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Latest Mosquito control Stories

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2010-07-22 13:23:51

A scientific breakthrough might assist in the fight against mosquitoes. New research carried out at the University of Haifa in collaboration with researchers from other universities has chemically identified, for the first time, compounds released by mosquitoes' natural aquatic predators that function as warning signals for egg laying mosquitoes. Introducing these natural chemicals into mosquito breeding sites will cause the mosquitoes to sense risk of predation to their progeny and avoid...

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2010-06-28 11:36:09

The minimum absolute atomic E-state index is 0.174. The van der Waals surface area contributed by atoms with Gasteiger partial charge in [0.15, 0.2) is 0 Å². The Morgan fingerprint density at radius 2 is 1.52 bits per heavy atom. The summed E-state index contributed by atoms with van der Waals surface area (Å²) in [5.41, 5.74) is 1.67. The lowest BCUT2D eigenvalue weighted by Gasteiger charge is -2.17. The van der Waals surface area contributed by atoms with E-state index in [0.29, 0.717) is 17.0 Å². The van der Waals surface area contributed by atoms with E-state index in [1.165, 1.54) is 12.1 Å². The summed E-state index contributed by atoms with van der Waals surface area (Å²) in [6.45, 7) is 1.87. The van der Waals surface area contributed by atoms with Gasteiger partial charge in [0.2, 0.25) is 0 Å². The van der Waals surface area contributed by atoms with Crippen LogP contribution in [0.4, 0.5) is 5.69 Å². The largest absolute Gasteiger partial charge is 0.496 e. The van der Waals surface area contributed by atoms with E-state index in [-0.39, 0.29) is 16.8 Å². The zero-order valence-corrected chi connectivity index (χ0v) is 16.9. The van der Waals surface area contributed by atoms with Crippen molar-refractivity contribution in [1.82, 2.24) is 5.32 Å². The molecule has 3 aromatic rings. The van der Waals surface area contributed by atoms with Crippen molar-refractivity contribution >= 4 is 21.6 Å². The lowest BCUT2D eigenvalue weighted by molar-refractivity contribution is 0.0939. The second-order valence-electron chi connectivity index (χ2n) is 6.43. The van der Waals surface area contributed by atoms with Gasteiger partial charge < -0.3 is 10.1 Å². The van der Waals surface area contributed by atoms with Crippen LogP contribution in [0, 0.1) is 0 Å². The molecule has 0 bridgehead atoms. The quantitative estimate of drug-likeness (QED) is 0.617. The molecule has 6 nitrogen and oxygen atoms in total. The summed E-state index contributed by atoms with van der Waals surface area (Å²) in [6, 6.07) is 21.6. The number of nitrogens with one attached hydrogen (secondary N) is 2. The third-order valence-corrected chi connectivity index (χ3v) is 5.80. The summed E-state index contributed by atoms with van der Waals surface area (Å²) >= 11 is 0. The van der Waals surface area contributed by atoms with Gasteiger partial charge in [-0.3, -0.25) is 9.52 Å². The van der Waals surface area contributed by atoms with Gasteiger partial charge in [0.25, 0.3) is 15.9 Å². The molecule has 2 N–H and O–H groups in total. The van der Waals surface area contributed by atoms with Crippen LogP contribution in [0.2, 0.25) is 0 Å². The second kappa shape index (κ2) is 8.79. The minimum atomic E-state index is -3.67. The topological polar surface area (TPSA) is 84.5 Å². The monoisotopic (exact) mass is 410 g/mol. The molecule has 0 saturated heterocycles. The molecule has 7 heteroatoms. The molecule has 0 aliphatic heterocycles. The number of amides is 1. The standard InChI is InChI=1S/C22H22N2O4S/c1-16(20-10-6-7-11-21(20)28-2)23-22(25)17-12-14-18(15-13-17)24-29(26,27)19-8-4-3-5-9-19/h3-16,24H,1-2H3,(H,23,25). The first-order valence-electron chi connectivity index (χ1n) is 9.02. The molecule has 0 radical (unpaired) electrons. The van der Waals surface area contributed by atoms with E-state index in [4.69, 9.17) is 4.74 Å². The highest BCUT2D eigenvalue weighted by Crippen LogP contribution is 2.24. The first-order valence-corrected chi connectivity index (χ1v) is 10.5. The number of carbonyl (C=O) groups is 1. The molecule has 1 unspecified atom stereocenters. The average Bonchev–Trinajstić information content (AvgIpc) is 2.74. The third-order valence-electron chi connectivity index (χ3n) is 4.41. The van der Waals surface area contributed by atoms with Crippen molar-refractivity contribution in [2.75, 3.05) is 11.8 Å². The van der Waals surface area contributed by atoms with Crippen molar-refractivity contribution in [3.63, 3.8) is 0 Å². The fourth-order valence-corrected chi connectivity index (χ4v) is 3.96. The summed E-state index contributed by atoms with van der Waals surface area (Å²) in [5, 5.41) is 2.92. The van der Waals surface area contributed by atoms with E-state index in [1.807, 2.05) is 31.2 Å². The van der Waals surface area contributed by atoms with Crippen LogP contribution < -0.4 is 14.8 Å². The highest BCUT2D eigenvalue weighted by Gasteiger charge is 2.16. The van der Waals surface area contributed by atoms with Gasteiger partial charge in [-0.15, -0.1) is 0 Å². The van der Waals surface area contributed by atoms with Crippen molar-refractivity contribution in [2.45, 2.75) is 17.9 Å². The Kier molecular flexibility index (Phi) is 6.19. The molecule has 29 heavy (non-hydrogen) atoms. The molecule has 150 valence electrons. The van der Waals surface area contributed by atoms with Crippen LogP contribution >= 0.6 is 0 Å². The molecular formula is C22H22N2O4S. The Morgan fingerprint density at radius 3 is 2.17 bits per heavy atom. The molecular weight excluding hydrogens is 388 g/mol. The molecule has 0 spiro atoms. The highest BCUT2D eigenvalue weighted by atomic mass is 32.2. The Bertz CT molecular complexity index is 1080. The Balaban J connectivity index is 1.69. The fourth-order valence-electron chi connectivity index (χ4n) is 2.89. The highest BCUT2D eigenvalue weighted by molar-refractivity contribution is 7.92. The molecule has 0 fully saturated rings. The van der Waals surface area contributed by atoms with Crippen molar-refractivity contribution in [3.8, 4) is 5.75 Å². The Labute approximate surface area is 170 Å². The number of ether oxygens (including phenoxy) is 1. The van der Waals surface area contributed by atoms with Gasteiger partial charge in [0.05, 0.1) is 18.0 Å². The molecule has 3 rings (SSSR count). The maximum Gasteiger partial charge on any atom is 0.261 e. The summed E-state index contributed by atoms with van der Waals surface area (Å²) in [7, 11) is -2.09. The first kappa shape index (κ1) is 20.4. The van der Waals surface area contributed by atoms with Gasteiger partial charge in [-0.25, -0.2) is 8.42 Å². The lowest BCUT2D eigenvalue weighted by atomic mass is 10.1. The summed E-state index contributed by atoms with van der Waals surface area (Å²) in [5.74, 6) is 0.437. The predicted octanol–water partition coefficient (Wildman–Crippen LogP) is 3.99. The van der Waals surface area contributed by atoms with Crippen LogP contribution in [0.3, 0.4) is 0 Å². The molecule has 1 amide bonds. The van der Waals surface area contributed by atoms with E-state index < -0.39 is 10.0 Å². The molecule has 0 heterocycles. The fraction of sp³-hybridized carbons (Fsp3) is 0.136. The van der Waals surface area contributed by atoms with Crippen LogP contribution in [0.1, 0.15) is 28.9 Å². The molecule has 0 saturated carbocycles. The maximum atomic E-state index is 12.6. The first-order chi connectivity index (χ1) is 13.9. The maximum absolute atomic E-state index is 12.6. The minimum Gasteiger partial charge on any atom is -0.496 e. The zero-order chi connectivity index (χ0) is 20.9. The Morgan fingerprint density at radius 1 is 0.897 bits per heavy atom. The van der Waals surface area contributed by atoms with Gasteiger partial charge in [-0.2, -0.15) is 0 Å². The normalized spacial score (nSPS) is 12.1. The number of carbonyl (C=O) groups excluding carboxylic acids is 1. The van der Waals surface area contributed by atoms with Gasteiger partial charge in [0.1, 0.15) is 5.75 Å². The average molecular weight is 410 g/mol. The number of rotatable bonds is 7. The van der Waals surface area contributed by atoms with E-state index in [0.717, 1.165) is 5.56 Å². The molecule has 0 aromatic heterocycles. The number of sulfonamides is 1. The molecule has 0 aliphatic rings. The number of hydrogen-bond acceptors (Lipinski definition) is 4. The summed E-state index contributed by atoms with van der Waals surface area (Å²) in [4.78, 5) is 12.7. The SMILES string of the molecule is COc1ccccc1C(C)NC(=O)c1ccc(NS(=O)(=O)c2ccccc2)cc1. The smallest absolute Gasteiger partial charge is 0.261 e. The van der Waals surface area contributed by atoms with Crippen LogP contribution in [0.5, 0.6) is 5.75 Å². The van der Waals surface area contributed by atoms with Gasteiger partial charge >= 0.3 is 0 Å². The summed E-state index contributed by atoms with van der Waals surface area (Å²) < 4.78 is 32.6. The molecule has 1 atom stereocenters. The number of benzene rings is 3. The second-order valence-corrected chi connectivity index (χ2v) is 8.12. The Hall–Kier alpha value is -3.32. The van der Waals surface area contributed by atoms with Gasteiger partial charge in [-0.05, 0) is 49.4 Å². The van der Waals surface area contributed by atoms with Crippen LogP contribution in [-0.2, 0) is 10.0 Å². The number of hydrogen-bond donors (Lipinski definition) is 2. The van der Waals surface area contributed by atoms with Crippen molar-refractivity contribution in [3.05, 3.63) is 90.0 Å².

Research could provide more effective treatment against West Nile Virus Protecting ourselves from backyard mosquito bites may come down to leaving the vacuuming for later, a study from York University shows. Rather than vacuuming the grass clippings out of catch basins before adding treatments to control mosquitoes, municipalities should leave the organic waste in place, the research found. "Catch basins are a permanent source of mosquitoes on every street. By putting S-methoprene in cleaned...

2010-06-21 09:43:00

ROSELLE, Ill., June 21 /PRNewswire/ -- Clarke, a global environmental products and services company, is honored today at the 2010 U.S. EPA Presidential Green Chemistry Challenge Awards for their new Natular(TM) larvicide, which uses the active ingredient spinosad to control mosquito larvae in aquatic habitats. Clarke is recognized for developing a novel, patent-pending plaster matrix that releases optimal levels of product during times when mosquitoes breed. Clarke will receive the...